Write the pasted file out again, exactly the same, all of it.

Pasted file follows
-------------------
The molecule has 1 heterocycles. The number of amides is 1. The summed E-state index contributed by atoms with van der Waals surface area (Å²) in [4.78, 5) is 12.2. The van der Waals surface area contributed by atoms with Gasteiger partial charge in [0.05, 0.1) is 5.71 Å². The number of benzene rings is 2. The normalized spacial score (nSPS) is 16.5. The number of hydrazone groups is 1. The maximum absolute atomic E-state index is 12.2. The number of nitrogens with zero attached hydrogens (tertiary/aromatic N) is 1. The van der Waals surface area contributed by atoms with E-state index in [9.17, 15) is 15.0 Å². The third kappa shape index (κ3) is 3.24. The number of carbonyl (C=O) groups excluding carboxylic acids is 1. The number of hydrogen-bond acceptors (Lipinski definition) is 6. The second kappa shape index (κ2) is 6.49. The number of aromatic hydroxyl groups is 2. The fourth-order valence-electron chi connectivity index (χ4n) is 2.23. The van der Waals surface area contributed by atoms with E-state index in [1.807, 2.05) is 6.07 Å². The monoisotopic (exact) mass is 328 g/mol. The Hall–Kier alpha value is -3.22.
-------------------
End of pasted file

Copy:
The molecule has 1 heterocycles. The number of amides is 1. The summed E-state index contributed by atoms with van der Waals surface area (Å²) in [4.78, 5) is 12.2. The van der Waals surface area contributed by atoms with Gasteiger partial charge in [0.05, 0.1) is 5.71 Å². The number of benzene rings is 2. The normalized spacial score (nSPS) is 16.5. The number of hydrazone groups is 1. The maximum absolute atomic E-state index is 12.2. The number of nitrogens with zero attached hydrogens (tertiary/aromatic N) is 1. The van der Waals surface area contributed by atoms with E-state index in [9.17, 15) is 15.0 Å². The third kappa shape index (κ3) is 3.24. The number of carbonyl (C=O) groups excluding carboxylic acids is 1. The number of hydrogen-bond acceptors (Lipinski definition) is 6. The second kappa shape index (κ2) is 6.49. The number of aromatic hydroxyl groups is 2. The fourth-order valence-electron chi connectivity index (χ4n) is 2.23. The van der Waals surface area contributed by atoms with E-state index in [1.807, 2.05) is 6.07 Å². The monoisotopic (exact) mass is 328 g/mol. The Hall–Kier alpha value is -3.22.